Some background and history of Coal Harbour, Vancouver, BC

Coal Harbour

From Wikipedia, the free encyclopedia

For the village on Vancouver Island, see Coal Harbour, British Columbia.

Coal Harbour is the name for a section of Burrard Inlet lying between Vancouver, Canada's downtown peninsula and the Brockton Peninsula of Stanley Park. It has also now become the name of the neighbourhood adjacent to its southern shoreline, which was redeveloped as an upscale high-rise condominium district in the 1990s.

The harbour is bounded by the Financial District to the south and Stanley Park to the north. To the east is Deadman's Island, the site of the naval station and museum HMCS Discovery, where the harbour opens up to the Burrard Inlet. The discovery of coal in the harbour in 1862 inspired the name. Within the harbour is a floating gas station for marine vessels.

Coal Harbour is home to Vancouver Harbour Water Aerodrome, located a few blocks from Canada Place.

History

Deadman Island in Coal Harbour
Notable inhabitants and developments in Coal Harbour's past include:
  • Sḵwxwú7mesh settlements, notably on Deadman Island, Brockton Point and Lumberman's Arch.
  • In 1862 minor exploration began of the visible coal seams on the flank of the bluff overlooking the harbour, first noted by Captain Vancouver. This bluff was approximately where most of West Hastings Street is today. The coal was low-grade, but its occurrence in clays similar to porcelain-making clays of the English Midlands led to the staking of what is known as the Brickmaker's Claim by the Three Greenhorns. The Brickmaker's Claim is now the West End. No clay was ever mined nor porcelain ever made, but one of the Greenhorns was the developer of the clay mine and brickworks at Clayburn on Sumas Mountain near Abbotsford.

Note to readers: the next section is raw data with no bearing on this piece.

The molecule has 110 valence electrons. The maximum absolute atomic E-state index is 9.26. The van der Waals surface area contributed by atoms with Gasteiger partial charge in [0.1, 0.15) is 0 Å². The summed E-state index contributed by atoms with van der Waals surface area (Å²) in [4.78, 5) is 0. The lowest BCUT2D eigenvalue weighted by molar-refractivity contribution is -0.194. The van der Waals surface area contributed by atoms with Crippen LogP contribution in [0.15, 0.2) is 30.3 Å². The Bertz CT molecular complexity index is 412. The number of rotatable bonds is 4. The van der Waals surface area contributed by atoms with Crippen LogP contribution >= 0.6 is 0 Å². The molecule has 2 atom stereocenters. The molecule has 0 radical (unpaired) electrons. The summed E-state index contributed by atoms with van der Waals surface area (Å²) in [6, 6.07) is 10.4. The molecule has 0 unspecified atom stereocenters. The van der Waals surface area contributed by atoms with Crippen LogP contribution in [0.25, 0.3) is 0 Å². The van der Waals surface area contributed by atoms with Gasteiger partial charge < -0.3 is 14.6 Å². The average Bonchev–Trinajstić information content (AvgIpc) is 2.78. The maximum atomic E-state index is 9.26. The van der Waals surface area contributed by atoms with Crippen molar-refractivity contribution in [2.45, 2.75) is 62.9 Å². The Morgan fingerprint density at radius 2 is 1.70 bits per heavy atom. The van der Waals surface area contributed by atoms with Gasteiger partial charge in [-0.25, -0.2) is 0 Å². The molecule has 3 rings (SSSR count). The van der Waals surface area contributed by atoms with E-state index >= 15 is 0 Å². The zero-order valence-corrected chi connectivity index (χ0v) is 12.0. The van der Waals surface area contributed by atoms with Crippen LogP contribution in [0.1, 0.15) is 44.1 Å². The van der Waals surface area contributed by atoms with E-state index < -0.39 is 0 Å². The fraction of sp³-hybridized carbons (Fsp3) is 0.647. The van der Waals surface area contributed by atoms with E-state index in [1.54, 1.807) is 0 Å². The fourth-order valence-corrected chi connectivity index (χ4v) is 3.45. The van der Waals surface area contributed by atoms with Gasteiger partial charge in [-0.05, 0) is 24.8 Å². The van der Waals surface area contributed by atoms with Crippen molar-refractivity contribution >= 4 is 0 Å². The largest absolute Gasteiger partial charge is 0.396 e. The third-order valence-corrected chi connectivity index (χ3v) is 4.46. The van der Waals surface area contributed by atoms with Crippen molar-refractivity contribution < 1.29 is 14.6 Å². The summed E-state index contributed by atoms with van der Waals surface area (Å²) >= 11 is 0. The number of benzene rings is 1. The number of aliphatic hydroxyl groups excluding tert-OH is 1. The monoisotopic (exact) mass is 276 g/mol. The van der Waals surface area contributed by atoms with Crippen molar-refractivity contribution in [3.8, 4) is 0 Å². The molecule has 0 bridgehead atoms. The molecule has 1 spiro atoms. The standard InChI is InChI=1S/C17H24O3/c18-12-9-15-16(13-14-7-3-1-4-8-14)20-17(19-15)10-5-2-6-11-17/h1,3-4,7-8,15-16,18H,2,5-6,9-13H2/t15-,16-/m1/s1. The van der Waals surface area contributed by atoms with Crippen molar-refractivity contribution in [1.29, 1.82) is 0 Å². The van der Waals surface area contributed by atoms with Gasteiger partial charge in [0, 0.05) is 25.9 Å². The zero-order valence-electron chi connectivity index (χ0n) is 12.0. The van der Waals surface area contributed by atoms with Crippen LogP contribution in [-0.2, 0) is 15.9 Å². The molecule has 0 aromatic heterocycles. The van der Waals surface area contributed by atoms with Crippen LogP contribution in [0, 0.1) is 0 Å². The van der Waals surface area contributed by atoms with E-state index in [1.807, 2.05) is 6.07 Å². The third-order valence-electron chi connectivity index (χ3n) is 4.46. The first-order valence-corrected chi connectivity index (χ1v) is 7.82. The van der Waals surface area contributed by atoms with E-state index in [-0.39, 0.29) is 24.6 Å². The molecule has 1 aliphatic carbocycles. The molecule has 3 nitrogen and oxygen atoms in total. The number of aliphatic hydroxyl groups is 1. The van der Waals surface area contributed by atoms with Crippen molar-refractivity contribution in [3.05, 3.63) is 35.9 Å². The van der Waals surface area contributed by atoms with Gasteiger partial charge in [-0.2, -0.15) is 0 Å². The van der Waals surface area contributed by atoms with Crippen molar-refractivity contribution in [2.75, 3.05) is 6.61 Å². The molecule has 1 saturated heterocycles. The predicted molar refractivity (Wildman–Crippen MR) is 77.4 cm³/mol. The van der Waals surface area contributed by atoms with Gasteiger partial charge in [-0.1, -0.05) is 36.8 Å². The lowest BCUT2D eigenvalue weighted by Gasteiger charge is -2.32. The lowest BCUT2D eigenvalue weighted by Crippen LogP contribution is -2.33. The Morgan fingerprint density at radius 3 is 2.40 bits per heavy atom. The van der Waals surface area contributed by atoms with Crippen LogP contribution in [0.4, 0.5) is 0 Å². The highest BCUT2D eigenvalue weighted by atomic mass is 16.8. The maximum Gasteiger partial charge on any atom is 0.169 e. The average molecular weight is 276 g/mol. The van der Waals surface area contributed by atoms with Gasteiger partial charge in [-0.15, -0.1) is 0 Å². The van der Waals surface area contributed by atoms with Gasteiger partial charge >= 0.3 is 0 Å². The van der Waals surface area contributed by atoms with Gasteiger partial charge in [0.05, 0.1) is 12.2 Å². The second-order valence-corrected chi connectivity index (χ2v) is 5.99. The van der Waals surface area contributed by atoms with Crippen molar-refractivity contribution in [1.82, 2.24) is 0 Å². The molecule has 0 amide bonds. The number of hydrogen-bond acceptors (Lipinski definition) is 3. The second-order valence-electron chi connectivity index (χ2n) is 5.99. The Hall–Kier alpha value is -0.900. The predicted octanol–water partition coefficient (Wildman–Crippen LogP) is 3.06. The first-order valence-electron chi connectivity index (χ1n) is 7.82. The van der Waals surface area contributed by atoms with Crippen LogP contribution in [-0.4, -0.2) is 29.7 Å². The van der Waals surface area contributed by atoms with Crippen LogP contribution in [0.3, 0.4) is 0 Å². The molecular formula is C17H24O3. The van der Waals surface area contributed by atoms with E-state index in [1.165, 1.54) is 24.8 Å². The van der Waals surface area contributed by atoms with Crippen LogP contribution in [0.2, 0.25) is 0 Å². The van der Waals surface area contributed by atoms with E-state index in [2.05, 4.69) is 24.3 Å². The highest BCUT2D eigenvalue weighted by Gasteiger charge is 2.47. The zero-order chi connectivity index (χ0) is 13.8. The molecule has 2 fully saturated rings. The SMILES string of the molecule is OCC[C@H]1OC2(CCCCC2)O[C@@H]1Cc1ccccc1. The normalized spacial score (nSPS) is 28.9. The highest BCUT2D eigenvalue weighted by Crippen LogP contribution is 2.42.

• A settlement of Kanakas (Hawaiians) near today's Bayshore Inn and the eastern end of Lost Lagoon was known as the Kanaka Rancherie, or the Cherry Orchard due to its many cherry trees. The area is now called Devonian Harbourside Park, and memorial cherry trees have been planted there in memory of AIDS victims.
  • the Vancouver Boating Club, now Vancouver Rowing Club, from 1887 (originally at the bottom of the bluff at the foot of Howe Street)
  • the Pacific Lumber Mill Company in the late 1800s
  • The Royal Vancouver Yacht Club (their first clubhouse floated in Coal Harbour at the foot of Cardero street in 1903)
  • Boeing Canada's Seaplane and Boat Factory beginning in the l 1919; (they purchased the Hoffar-Beeching Shipyard at 1927 West Georgia in 1929)
  • William Boeing's yacht, the superb Taconite, was built at Hoffars in 1931.
  • the Vancouver Shipyards through the 1930s
  • the CP Rail Station & CP Steamships passenger terminal/dock
  • Harbour Ferries, a tour-boat and water-taxi service, continues to operate from docks in Coal Harbour
  • Howard Hughes, who resided in the top two floors of the Bayshore Inn (Westin Bayshore) for 5 months and 28 days in the 1970s (6 months would have triggered Canadian residency and taxation issues for Mr. Hughes).
  • Trader Vic's, for many years held to be Vancouver's best night-out, was launched in a tiki-style hut next to the Bayshore.
  • HMCS Discovery, a naval base on Deadman Island.
  • In 1993 Vancouver City Council froze applications for development of the Marathon Realty lands between Canada Place and the Bayshore Hotel. The company was required to reach an agreement with The First Narrows Floating Co-op, representing floating home and live-aboard boat residents in pre existing marinas, for their inclusion in the redevelopment of the waterfront. Negotiations concluded with the guarantee of space for residents in Coal Harbour Marina on extended leases.[1]

Neighbourhood

The name Coal Harbour is also used to designate a relatively new official neighbourhood of the City of Vancouver. The neighbourhood is bounded to the southeast by Burrard Street, to the southwest by West Georgia and Pender Streets, and to the northwest by Stanley Park. The northwestern section features parkland, private marinas, several rowing and boating clubs and a community centre designed by architect Gregory Henriquez. Towards the Financial District in the southeast, and across Georgia Street, the neighbourhood is dominated by high-rise office and apartment buildings. Much of the area between Hastings Street and Georgia Street is part of the city's business district and in the days when it was an upper-class residential district West Pender Street was known as Blueblood Alley because of the many large mansions along it. The six floating homes in Coal Harbour, along with the twelve in False Creek are the only legal floating homes in the city of Vancouver.[citation needed]

Please contact Shaun directly shaun@shaunkimmins.com to discuss whether it's a good time for you to buy or sell and please feel free to comment on this or any of my other Blogs or visit me at www.shaunkimmins.com

Blog Archives

Tags